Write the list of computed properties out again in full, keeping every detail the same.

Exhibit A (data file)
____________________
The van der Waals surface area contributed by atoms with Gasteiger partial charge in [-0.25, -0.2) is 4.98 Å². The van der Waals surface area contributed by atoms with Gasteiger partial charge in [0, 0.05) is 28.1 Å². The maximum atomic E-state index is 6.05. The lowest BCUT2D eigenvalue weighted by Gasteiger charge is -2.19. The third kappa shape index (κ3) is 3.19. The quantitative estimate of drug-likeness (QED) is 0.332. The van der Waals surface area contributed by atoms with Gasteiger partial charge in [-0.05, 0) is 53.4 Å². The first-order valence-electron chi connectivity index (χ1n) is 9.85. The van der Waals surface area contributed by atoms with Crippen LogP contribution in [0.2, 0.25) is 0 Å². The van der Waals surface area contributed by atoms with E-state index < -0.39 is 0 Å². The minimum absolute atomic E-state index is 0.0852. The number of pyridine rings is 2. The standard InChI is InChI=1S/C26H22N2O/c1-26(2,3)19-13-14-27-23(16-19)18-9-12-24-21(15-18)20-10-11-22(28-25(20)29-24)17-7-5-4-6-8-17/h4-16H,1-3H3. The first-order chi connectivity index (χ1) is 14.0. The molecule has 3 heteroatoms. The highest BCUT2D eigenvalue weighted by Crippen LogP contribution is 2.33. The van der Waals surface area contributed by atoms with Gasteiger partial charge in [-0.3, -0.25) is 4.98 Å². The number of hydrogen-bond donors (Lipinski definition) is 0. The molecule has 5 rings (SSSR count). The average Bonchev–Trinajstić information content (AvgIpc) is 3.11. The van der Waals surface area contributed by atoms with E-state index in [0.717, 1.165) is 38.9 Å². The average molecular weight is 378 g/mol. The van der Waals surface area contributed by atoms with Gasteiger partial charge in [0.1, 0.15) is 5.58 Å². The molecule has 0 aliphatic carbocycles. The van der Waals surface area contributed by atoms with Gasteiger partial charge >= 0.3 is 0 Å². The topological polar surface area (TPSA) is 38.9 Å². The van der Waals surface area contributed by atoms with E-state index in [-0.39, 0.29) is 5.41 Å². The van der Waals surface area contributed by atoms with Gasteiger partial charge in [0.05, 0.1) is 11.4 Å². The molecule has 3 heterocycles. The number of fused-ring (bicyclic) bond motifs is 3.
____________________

The van der Waals surface area contributed by atoms with Gasteiger partial charge in [-0.25, -0.2) is 4.98 Å². The van der Waals surface area contributed by atoms with Gasteiger partial charge in [0, 0.05) is 28.1 Å². The maximum atomic E-state index is 6.05. The lowest BCUT2D eigenvalue weighted by Gasteiger charge is -2.19. The third kappa shape index (κ3) is 3.19. The quantitative estimate of drug-likeness (QED) is 0.332. The van der Waals surface area contributed by atoms with Gasteiger partial charge in [-0.05, 0) is 53.4 Å². The first-order valence-electron chi connectivity index (χ1n) is 9.85. The van der Waals surface area contributed by atoms with Crippen LogP contribution in [0.2, 0.25) is 0 Å². The van der Waals surface area contributed by atoms with E-state index < -0.39 is 0 Å². The minimum absolute atomic E-state index is 0.0852. The number of pyridine rings is 2. The standard InChI is InChI=1S/C26H22N2O/c1-26(2,3)19-13-14-27-23(16-19)18-9-12-24-21(15-18)20-10-11-22(28-25(20)29-24)17-7-5-4-6-8-17/h4-16H,1-3H3. The first-order chi connectivity index (χ1) is 14.0. The molecule has 3 heteroatoms. The highest BCUT2D eigenvalue weighted by Crippen LogP contribution is 2.33. The van der Waals surface area contributed by atoms with Gasteiger partial charge in [-0.3, -0.25) is 4.98 Å². The number of hydrogen-bond donors (Lipinski definition) is 0. The molecule has 5 rings (SSSR count). The average Bonchev–Trinajstić information content (AvgIpc) is 3.11. The van der Waals surface area contributed by atoms with E-state index in [0.717, 1.165) is 38.9 Å². The average molecular weight is 378 g/mol. The van der Waals surface area contributed by atoms with Gasteiger partial charge in [0.1, 0.15) is 5.58 Å². The molecule has 0 aliphatic carbocycles. The van der Waals surface area contributed by atoms with Gasteiger partial charge >= 0.3 is 0 Å². The topological polar surface area (TPSA) is 38.9 Å². The van der Waals surface area contributed by atoms with E-state index in [-0.39, 0.29) is 5.41 Å². The van der Waals surface area contributed by atoms with Gasteiger partial charge in [0.05, 0.1) is 11.4 Å². The molecule has 3 heterocycles. The number of fused-ring (bicyclic) bond motifs is 3.